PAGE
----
PICTURES OF THE BIBLE  © Serge Ceruti and Gérard  Dufour 2008






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The Resurrection of Christ and the Women at the Tomb; Fra ANGELICO; 1440-41 fresco; convento di San Marco, Florence

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The Resurrection  of Christ




Four women arrive before a sarcophagus to put spices and embalm the body of the dead Christ.

The first one, Mary Magdalene leans over the open tomb which should be closed, but it is empty.

An angel sitting on the edge tells them that Jesus is risen and, at the top, one can see the materialisation of his account. Jesus is standing with the palm and the flag of victory in his hand. On the left, a friar prays but he is not a witness, only St Dominic in prayer to invite the spectator to do the same.



The representation of the empty tomb is the oldest representation of the Resurrection of Christ.

The number of women varies from 2 to 4: Mary Magdalene, who sometimes faints, Mary the mother of James, Mary Salome, sometimes Mary, the mother of Jesus. They carry perfumes and spices to prepare the dead body.

The one who welcomes them is a man dressed in white or an angel but there can be several ones. He (or they) explains to the women why the tomb is empty.



The evolution of the representation

With the gradual representation of the person of Christ, Christian art has turned from the symbolic to realism, from the implicit to the explicit.



Chrism of the church of Coli, valley of Boi, Catalona



The symbolic resurrection confines itself to the bare cross or to the monogram XR, the first two letters of the Name CHRist in Greek; only the guards mentioned by Matthew are present.


The Resurrection; Piero della FRANCESCA; 1463-65; fresco; Pinacoteca Comunale, Sansepolcro, Italy.

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After the 11th century, the symbol changed into factual reality in spite of the difficulty to represent the risen Christ coming out of his tomb.

A regular evolution can be noticed but Christ is always standing; which corresponds very well to the idea of resurrection. He is at first erect in his tomb, then he puts his foot on the edge; he soon steps over it and stands before the sarcophagus; then on the lid.

Such an event requires some spectators, the original guards and the watchers multiply with reactions of fright or they are completely thrown over by the blast.


The Resurrection of Christ; Jacopo TINTORETTO; 1565; oil on canvas; San Cassiano, Venice.


The Resurrection of Christ; REMBRANDT; 1635-39; oil on canvas; Bayerische Staatsgemaldesammlungen, Munich

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In Fra Angelico, the risen Christ is already floating in the air above the tomb, but it is only an invocation by the angel, who is invisible to the women.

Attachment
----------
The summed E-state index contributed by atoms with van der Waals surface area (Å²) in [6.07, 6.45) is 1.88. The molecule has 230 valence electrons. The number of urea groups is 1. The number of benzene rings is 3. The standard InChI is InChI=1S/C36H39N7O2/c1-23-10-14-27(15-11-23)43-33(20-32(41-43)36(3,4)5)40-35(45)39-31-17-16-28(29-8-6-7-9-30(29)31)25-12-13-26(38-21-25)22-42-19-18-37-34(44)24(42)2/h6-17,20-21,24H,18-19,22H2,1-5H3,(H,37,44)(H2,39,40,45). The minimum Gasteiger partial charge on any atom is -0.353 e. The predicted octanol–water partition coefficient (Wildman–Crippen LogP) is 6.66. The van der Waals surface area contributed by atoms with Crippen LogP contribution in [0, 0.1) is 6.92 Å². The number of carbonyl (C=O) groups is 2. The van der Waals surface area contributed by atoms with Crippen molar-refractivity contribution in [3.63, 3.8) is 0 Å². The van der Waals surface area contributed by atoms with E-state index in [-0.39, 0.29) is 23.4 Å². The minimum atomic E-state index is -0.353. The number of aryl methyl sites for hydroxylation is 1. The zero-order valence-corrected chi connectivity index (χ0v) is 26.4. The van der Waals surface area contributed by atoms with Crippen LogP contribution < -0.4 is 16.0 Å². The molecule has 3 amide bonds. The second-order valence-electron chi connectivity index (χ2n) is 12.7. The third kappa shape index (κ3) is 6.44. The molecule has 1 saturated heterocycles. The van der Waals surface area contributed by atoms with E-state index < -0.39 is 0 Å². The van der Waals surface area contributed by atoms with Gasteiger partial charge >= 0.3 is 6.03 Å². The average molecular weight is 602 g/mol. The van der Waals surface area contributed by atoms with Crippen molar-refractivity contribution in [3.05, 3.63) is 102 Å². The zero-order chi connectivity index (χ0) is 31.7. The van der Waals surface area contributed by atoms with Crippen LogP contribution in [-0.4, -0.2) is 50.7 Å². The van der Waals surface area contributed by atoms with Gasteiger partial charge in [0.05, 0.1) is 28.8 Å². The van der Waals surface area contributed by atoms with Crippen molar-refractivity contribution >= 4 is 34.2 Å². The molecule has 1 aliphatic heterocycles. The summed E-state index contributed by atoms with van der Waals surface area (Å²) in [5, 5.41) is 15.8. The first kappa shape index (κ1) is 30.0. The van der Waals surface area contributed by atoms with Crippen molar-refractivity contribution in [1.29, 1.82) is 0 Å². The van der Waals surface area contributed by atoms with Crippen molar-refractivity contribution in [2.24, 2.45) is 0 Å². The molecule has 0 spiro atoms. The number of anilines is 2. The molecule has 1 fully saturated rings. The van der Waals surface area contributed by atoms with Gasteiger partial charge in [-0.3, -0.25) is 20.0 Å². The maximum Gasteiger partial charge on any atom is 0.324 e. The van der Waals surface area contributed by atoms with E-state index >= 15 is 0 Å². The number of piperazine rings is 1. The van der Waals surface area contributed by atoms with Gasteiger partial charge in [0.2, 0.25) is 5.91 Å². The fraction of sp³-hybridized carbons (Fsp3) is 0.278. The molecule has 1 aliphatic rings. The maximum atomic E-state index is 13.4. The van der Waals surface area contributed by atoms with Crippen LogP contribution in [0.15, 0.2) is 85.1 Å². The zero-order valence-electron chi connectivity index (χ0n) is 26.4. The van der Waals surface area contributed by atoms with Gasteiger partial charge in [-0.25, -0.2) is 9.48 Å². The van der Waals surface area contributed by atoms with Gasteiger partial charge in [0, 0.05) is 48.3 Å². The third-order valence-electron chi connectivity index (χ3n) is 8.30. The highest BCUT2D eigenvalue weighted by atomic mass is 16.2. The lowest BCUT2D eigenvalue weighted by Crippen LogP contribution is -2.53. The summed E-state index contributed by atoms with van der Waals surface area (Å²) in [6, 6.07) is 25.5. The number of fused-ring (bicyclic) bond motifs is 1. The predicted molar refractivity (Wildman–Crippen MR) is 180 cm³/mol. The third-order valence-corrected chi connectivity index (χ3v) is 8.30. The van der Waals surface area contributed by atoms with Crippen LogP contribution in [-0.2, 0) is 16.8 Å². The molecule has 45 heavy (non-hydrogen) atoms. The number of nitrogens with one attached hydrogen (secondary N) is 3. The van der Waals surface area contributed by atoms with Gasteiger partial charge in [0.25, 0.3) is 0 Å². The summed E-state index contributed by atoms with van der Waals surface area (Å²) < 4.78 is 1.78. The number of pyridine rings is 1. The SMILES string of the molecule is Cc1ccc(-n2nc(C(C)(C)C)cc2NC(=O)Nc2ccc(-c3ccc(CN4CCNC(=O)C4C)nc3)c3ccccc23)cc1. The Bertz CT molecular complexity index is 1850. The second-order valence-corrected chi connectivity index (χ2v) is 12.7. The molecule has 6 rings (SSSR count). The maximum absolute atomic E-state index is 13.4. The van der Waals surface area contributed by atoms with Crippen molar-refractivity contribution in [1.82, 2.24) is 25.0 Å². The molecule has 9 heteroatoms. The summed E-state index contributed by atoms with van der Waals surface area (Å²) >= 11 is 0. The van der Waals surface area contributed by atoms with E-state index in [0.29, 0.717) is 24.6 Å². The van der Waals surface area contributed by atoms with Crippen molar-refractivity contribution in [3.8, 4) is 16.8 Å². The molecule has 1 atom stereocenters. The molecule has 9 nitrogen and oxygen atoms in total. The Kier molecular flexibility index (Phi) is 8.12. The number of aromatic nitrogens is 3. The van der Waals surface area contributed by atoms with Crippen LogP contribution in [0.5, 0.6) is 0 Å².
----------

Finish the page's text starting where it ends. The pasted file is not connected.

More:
On the contrary, Tintoretto makes him shoot out like a rocket visible to all.



Rembrandt, more influenced by the modesty of the Protestant Reformation, replaces Christ by an explosion of light guided by the angel of God.


Thus one can find all the elements of the theophany or classical divine manifestation.







The Resurrection of Christ and the Women at the Tomb; Fra ANGELICO; 1440-41 fresco; convento di San Marco, Florence

Web Gallery of Art


The Resurrection  of Christ

The Gospel according to Mark chapter 16

And when the sabbath was past, Mary Magdalene, and Mary the mother of James, and Salome, had bought sweet spices, that they might come and anoint him. And very early in the morning on the first day of the week, they came to the sepulchre at the rising of the sun. And they said among themselves, Who shall roll away the stone from the door of the sepulchre for us?
And when they looked, they saw that the stone was rolled away: for it was very great  And entering into the sepulchre, they saw a young man sitting on the right side, clothed in a long white garment; and they were frightened. And he said to them, Do not be frightened: You seek Jesus of Nazareth, who was crucified: he is risen; he is not here: behold the place where they laid him. But go your way, tell his disciples and Peter that he goes before you into Galilee: there you shall see him, as he said to you.

And they went out quickly, and fled from the sepulchre; for they trembled and were amazed: neither did they say any thing to any man; for they were afraid. (Mark 16:1-8)





The narrative of the discovery of the empty tomb by the women on Easter morning asserts that Jesus lives beyond death. The disappearance of his corpse cannot be explained by a theft but by a bodily transformation. Christ will appear in Galilee, the place of the mission among the pagans.






The Resurrection  of Christ


The Resurrection of Christ and the Women at the Tomb; Fra ANGELICO; 1440-41 fresco; convento di San Marco, Florence

Web Gallery of Art


To the three women before the empty tomb, Jordaens adds Peter and the Apostle John who comforts Mary Magdalene.